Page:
• Determines the adequacy of a hardware environment.
  • Evaluates the adequacy of a load balancer.
  • Detects concurrency issues.
  • Detects functionality errors under load.
  • Collects data for scalability and capacity-planning purposes.
  • Helps to determine how many users the application can handle before performance is compromised.
  • Helps to determine how much load the hardware can handle before resource utilization limits are exceeded.
  • Is not designed to primarily focus on speed of response.
  • Results should only be used for comparison with other related load tests.
Stress test
  • Determines if data can be corrupted by overstressing the system.
  • Provides an estimate of how far beyond the target load an application can go before causing failures and errors in addition to slowness.
  • Allows you to establish application-monitoring triggers to warn of impending failures.
  • Ensures that security vulnerabilities are not opened up by stressful conditions.
  • Determines the side effects of common hardware or supporting application failures.
  • Helps to determine what kinds of failures are most valuable to plan for.
  • Because stress tests are unrealistic by design, some stakeholders may dismiss test results.
  • It is often difficult to know how much stress is worth applying.
  • It is possible to cause application and/or network failures that may result in significant disruption if not isolated to the test environment.
Capacity test
  • Provides information about how workload can be handled to meet business requirements.
  • Provides actual data that capacity planners can use to validate or enhance their models and/or predictions.
  • Enables you to conduct various tests to compare capacity-planning models and/or predictions.
  • Determines the current usage and capacity of the existing system to aid in capacity planning.
  • Provides the usage and capacity trends of the existing system to aid in capacity planning
  • Capacity model validation tests are complex to create.
  • Not all aspects of a capacity-planning model can be validated through testing at a time when those aspects would provide the most value.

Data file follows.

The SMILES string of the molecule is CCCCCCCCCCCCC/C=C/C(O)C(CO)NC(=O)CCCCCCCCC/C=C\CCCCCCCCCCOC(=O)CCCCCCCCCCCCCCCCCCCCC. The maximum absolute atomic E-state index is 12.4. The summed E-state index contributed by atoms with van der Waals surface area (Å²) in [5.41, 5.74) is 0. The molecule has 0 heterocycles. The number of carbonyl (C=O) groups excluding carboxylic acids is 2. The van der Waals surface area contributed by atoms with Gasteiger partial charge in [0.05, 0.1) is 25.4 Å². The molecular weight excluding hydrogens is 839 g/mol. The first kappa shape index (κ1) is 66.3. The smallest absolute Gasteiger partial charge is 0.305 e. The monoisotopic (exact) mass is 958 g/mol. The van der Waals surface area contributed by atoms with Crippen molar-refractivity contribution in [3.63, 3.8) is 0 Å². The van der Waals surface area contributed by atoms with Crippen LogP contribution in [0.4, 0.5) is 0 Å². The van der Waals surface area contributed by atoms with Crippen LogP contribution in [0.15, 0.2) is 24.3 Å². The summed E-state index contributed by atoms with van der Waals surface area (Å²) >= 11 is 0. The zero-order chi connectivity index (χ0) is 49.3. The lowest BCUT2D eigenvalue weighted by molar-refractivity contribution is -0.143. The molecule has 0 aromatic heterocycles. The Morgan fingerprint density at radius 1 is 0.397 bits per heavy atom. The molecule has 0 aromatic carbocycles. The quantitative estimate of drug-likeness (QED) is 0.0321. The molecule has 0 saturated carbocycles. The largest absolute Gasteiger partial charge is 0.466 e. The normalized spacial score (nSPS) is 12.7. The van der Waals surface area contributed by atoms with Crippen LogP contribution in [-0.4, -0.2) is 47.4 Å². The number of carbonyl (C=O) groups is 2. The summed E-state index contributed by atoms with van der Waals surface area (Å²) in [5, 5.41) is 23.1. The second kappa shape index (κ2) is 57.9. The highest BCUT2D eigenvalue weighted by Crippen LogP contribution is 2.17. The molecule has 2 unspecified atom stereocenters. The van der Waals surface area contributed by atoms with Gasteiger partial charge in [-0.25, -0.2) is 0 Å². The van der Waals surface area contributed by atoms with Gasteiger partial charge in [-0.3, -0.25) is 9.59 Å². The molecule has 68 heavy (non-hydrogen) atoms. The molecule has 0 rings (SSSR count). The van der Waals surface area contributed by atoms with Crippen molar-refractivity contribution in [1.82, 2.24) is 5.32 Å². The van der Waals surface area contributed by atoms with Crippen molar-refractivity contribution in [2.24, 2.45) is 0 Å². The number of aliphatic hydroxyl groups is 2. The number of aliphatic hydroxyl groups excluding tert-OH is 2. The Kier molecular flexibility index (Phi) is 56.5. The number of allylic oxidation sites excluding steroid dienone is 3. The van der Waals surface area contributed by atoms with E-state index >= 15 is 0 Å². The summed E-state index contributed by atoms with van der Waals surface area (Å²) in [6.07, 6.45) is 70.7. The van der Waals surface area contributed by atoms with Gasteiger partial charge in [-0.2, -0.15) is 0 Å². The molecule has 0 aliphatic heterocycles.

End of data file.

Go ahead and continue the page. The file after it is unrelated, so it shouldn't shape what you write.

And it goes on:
Additional Concepts / Terms

Term Notes
Component test A component test is any performance test that targets an architectural component of the application. Commonly tested components include servers, databases, networks, firewalls, clients, and storage devices.
Investigation Investigation is an activity based on collecting information related to the speed, scalability, and/or stability characteristics of the product under test that may have value in determining or improving product quality. Investigation is frequently employed to prove or disprove hypotheses regarding the root cause of one or more observed performance issues.
Smoke test A smoke test is the initial run of a performance test to see if your application can perform its operations under a normal load.
Unit test In the context of performance testing, a unit test is any test that targets a module of code where that module is any logical subset of the entire existing code base of the application, with a focus on performance characteristics. Commonly tested modules include functions, procedures, routines, objects, methods, and classes. Performance unit tests are frequently created and conducted by the developer who wrote the module of code being tested.
Validation test A validation test compares the speed, scalability, and/or stability characteristics of the product under test against the expectations that have been set or presumed for that product.

 

 

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This entry was posted on March 22, 2016 by in Performance Testing.